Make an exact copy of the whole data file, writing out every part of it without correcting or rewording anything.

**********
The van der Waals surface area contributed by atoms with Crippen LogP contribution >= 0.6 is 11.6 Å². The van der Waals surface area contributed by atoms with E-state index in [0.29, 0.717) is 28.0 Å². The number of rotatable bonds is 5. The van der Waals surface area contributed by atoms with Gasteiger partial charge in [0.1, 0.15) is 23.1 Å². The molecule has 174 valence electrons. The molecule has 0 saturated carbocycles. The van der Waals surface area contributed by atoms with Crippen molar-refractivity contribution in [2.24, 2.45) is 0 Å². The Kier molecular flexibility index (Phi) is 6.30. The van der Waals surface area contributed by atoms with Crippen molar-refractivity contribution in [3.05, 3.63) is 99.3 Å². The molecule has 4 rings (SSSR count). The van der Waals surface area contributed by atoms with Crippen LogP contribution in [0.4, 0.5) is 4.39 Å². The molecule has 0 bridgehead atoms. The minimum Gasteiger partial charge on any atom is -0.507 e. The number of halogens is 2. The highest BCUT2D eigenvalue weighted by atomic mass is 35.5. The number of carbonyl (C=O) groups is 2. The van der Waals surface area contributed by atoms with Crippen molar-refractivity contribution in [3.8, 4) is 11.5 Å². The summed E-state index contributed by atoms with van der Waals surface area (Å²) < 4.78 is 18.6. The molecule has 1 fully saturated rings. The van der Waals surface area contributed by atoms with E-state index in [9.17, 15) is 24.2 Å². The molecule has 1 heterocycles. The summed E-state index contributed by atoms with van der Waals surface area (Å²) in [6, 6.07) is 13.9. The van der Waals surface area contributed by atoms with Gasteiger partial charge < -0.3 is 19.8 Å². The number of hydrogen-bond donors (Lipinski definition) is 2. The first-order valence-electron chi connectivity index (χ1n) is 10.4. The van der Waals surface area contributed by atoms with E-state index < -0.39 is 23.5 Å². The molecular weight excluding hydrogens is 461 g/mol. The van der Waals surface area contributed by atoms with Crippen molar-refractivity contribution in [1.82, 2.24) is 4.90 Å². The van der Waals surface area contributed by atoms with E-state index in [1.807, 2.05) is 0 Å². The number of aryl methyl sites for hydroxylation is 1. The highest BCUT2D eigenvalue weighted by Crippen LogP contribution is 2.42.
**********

The van der Waals surface area contributed by atoms with Crippen LogP contribution >= 0.6 is 11.6 Å². The van der Waals surface area contributed by atoms with E-state index in [0.29, 0.717) is 28.0 Å². The number of rotatable bonds is 5. The van der Waals surface area contributed by atoms with Gasteiger partial charge in [0.1, 0.15) is 23.1 Å². The molecule has 174 valence electrons. The molecule has 0 saturated carbocycles. The van der Waals surface area contributed by atoms with Crippen molar-refractivity contribution in [2.24, 2.45) is 0 Å². The Kier molecular flexibility index (Phi) is 6.30. The van der Waals surface area contributed by atoms with Crippen molar-refractivity contribution in [3.05, 3.63) is 99.3 Å². The molecule has 4 rings (SSSR count). The van der Waals surface area contributed by atoms with Crippen LogP contribution in [0.4, 0.5) is 4.39 Å². The molecule has 0 bridgehead atoms. The minimum Gasteiger partial charge on any atom is -0.507 e. The number of halogens is 2. The highest BCUT2D eigenvalue weighted by atomic mass is 35.5. The number of carbonyl (C=O) groups is 2. The van der Waals surface area contributed by atoms with Crippen molar-refractivity contribution in [3.8, 4) is 11.5 Å². The summed E-state index contributed by atoms with van der Waals surface area (Å²) < 4.78 is 18.6. The molecule has 1 fully saturated rings. The van der Waals surface area contributed by atoms with E-state index in [9.17, 15) is 24.2 Å². The molecule has 1 heterocycles. The summed E-state index contributed by atoms with van der Waals surface area (Å²) in [6, 6.07) is 13.9. The van der Waals surface area contributed by atoms with Gasteiger partial charge < -0.3 is 19.8 Å². The number of hydrogen-bond donors (Lipinski definition) is 2. The first-order valence-electron chi connectivity index (χ1n) is 10.4. The van der Waals surface area contributed by atoms with E-state index < -0.39 is 23.5 Å². The molecular weight excluding hydrogens is 461 g/mol. The van der Waals surface area contributed by atoms with Crippen molar-refractivity contribution in [1.82, 2.24) is 4.90 Å². The van der Waals surface area contributed by atoms with E-state index in [1.807, 2.05) is 0 Å². The number of aryl methyl sites for hydroxylation is 1. The highest BCUT2D eigenvalue weighted by Crippen LogP contribution is 2.42.